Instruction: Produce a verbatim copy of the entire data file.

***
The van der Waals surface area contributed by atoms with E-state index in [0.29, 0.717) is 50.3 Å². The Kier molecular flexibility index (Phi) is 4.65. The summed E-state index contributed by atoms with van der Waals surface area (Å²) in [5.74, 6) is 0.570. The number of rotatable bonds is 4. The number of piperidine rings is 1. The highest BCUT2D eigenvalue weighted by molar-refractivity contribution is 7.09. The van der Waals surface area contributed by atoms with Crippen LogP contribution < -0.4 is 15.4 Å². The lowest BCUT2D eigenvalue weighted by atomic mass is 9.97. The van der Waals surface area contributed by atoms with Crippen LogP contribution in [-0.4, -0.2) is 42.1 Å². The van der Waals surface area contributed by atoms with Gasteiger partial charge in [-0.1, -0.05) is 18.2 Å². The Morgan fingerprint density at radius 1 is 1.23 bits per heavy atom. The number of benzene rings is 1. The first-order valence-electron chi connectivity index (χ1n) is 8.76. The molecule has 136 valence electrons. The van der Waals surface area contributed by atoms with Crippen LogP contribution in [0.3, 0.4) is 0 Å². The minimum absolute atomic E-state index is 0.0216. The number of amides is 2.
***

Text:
The van der Waals surface area contributed by atoms with E-state index in [0.29, 0.717) is 50.3 Å². The Kier molecular flexibility index (Phi) is 4.65. The summed E-state index contributed by atoms with van der Waals surface area (Å²) in [5.74, 6) is 0.570. The number of rotatable bonds is 4. The number of piperidine rings is 1. The highest BCUT2D eigenvalue weighted by molar-refractivity contribution is 7.09. The van der Waals surface area contributed by atoms with Crippen LogP contribution < -0.4 is 15.4 Å². The lowest BCUT2D eigenvalue weighted by atomic mass is 9.97. The van der Waals surface area contributed by atoms with Crippen LogP contribution in [-0.4, -0.2) is 42.1 Å². The van der Waals surface area contributed by atoms with Gasteiger partial charge in [-0.1, -0.05) is 18.2 Å². The Morgan fingerprint density at radius 1 is 1.23 bits per heavy atom. The number of benzene rings is 1. The first-order valence-electron chi connectivity index (χ1n) is 8.76. The molecule has 136 valence electrons. The van der Waals surface area contributed by atoms with Crippen LogP contribution in [0.3, 0.4) is 0 Å². The minimum absolute atomic E-state index is 0.0216. The number of amides is 2.